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Copper Prices Fall to All Time Low in Five Years, Raises Fear of Production

The drop in copper prices by 6 percent at the start of 2015 has compounded the imminent uneasiness in the stock market’s metal sector. 

Copper Prices Fall to All Time Low in Five Years, Raises Fear of Production

The value of high-grade copper from East Asia that is set to be delivered in March dropped by 16 cents or an equivalent of 5.9 percent down to $2.49, the lowest price value since 2009

In the London Metal Exchange, copper prices fell by 4.8 percent and by 5 percent on the Shanghai Futures Exchange.


Slow growth and over production

The decline of copper prices in the past few months can be largely attributed to concerns over slow consumption in China and an oversupply of the metal, a move that has stoked jitters among investors.

A negative performance of copper is seen as a prediction of things to come in terms of the performance of the economy. Copper is used in most manufacturing and construction activities that have an impact on the economy. 

Many market analysts render a bullish outlook to the direction of the global economy. However, the performance of copper could put a dump on this outlook.  Indeed, the World Bank sliced its growth predictions for the global economy in 2015 as a result of a slow recovery in the Euro zone, in many emerging economies and most significantly in Japan.

However, the current slump in copper prices may not be adequate to cause miners to drastically cut down on production. The decline comes along with a similar slump in oil prices, causing significant apprehension among investors. Is this slump a reflection of the economic performance in 2015?

The 60 percent slump in oil prices has already triggered producers to cut back on production plans. However, it is unlikely that copper miners will scale back on capital spending, allaying fears of a production slump for the metal.

Robert Edwards of metal costs consultancy firm CRU reports that miners will probably start to feel the pain when the price of copper comes down to $5,000 per ton. At this price level, most producers in the world would be incurring large losses and will likely resort to significant cutbacks in production.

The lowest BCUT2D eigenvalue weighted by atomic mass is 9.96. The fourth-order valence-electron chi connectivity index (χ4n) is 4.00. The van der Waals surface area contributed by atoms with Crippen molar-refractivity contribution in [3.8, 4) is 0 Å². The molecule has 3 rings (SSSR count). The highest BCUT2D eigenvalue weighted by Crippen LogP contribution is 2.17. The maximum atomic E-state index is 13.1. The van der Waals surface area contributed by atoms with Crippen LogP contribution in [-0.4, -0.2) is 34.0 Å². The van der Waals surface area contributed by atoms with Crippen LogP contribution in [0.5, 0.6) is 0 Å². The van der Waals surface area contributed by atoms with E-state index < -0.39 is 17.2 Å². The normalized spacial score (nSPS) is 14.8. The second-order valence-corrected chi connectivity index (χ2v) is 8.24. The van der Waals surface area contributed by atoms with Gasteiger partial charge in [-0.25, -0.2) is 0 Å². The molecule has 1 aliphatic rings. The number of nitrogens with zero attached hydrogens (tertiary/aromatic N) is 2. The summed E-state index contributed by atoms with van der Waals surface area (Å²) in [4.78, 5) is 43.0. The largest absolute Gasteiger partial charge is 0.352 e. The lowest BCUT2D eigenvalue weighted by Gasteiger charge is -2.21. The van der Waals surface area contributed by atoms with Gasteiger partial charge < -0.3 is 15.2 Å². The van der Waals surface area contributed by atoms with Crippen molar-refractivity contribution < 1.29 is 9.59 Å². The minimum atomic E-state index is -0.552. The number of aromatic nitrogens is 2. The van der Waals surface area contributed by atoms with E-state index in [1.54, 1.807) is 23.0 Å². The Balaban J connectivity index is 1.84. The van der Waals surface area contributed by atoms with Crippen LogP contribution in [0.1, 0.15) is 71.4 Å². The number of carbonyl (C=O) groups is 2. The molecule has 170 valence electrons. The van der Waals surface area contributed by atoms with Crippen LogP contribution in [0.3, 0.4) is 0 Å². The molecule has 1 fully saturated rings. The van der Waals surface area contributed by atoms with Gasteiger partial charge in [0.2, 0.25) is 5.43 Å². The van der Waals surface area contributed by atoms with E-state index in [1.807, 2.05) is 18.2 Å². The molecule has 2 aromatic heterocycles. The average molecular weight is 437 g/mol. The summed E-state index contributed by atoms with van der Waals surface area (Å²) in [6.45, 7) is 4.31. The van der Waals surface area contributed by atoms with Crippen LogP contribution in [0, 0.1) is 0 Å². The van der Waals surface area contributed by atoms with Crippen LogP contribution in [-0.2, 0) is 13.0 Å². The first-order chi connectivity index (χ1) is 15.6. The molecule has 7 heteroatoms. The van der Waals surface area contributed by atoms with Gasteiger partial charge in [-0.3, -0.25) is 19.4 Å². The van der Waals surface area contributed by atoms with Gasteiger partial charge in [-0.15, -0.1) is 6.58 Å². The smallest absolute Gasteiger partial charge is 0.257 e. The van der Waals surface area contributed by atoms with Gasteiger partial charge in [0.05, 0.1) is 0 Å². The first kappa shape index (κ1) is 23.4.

Presently, only the 90th percentile or just 10 percent of producers are leaking profit. This 10 percent is typically a marker of the performance of the commodities markets.

Although production is unlikely to be significant yet, some producers are already feeling the pain.  Antofagasta is wrapping up its operations in Michilla, Chile while Barrick Gold Corp may close down its Zambia Lumwana mine if the royalty rate hikes up from 6 percent up to 20 percent.

Bruce Allway of GFMS says, “If, as anticipated, copper prices continue to be under pressure in the coming months of 2015, high cost producers may also cut back on production.”

Impending Financial Crisis?

Although the prices of copper began to slump in mid-2014, the rate of decline has accelerated since the start of 2015.  Some market analysts are just short of equating this to the financial crisis of 2008 when prices of copper fell lower than $3,000 per ton due to low demand in the construction and car manufacturing industries.

However, it could be too early to make comparisons to the 2008 global financial crisis. At the height of that crisis, miners wrapped up major operations but they were slow in doing so even though they were incurring losses. In the current slump, prices have fallen at a much lower rate amid low demand in China.


Market impact

·        The slump in copper prices can be traced back to the economic dynamics in China. The Chinese regime is striving to weaken its currency to put a dump on the popularity of the USD/CNY currency pair.

·        Commodity traders should monitor the prices of copper and future contracts. It is likely that the stock value of major production companies will remain stable as demand in China gradually spikes up.

·        However, it is worthwhile noting that for the past 12 months, copper has been the worst performing non-energy raw materials, with a lot of investors opting for other better performing commodities.

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